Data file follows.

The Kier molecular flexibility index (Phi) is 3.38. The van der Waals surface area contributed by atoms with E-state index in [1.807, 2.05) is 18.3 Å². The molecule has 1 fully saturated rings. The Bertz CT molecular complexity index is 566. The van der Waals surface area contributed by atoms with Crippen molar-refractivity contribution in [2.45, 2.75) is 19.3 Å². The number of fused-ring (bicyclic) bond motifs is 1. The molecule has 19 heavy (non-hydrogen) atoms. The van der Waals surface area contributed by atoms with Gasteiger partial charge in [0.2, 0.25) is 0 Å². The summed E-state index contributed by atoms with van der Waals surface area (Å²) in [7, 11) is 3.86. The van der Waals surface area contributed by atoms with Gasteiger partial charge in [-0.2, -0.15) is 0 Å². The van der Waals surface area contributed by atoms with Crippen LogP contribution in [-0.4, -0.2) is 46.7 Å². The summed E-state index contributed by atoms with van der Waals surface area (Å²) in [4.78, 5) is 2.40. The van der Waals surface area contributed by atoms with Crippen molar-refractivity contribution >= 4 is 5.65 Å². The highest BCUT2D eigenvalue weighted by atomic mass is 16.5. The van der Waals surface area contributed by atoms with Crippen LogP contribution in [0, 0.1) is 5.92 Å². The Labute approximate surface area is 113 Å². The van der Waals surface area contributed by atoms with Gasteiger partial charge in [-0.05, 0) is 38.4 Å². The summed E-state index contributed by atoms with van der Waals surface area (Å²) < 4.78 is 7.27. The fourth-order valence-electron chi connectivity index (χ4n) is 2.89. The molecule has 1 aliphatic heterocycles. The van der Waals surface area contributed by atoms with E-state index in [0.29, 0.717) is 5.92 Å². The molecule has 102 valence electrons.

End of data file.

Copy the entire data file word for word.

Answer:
The Kier molecular flexibility index (Phi) is 3.38. The van der Waals surface area contributed by atoms with E-state index in [1.807, 2.05) is 18.3 Å². The molecule has 1 fully saturated rings. The Bertz CT molecular complexity index is 566. The van der Waals surface area contributed by atoms with Crippen molar-refractivity contribution in [2.45, 2.75) is 19.3 Å². The number of fused-ring (bicyclic) bond motifs is 1. The molecule has 19 heavy (non-hydrogen) atoms. The van der Waals surface area contributed by atoms with Gasteiger partial charge in [0.2, 0.25) is 0 Å². The summed E-state index contributed by atoms with van der Waals surface area (Å²) in [7, 11) is 3.86. The van der Waals surface area contributed by atoms with Gasteiger partial charge in [-0.2, -0.15) is 0 Å². The van der Waals surface area contributed by atoms with Crippen LogP contribution in [-0.4, -0.2) is 46.7 Å². The summed E-state index contributed by atoms with van der Waals surface area (Å²) in [4.78, 5) is 2.40. The van der Waals surface area contributed by atoms with Crippen molar-refractivity contribution >= 4 is 5.65 Å². The highest BCUT2D eigenvalue weighted by atomic mass is 16.5. The van der Waals surface area contributed by atoms with Crippen LogP contribution in [0, 0.1) is 5.92 Å². The Labute approximate surface area is 113 Å². The van der Waals surface area contributed by atoms with Gasteiger partial charge in [-0.05, 0) is 38.4 Å². The summed E-state index contributed by atoms with van der Waals surface area (Å²) < 4.78 is 7.27. The fourth-order valence-electron chi connectivity index (χ4n) is 2.89. The molecule has 1 aliphatic heterocycles. The van der Waals surface area contributed by atoms with E-state index in [0.29, 0.717) is 5.92 Å². The molecule has 102 valence electrons.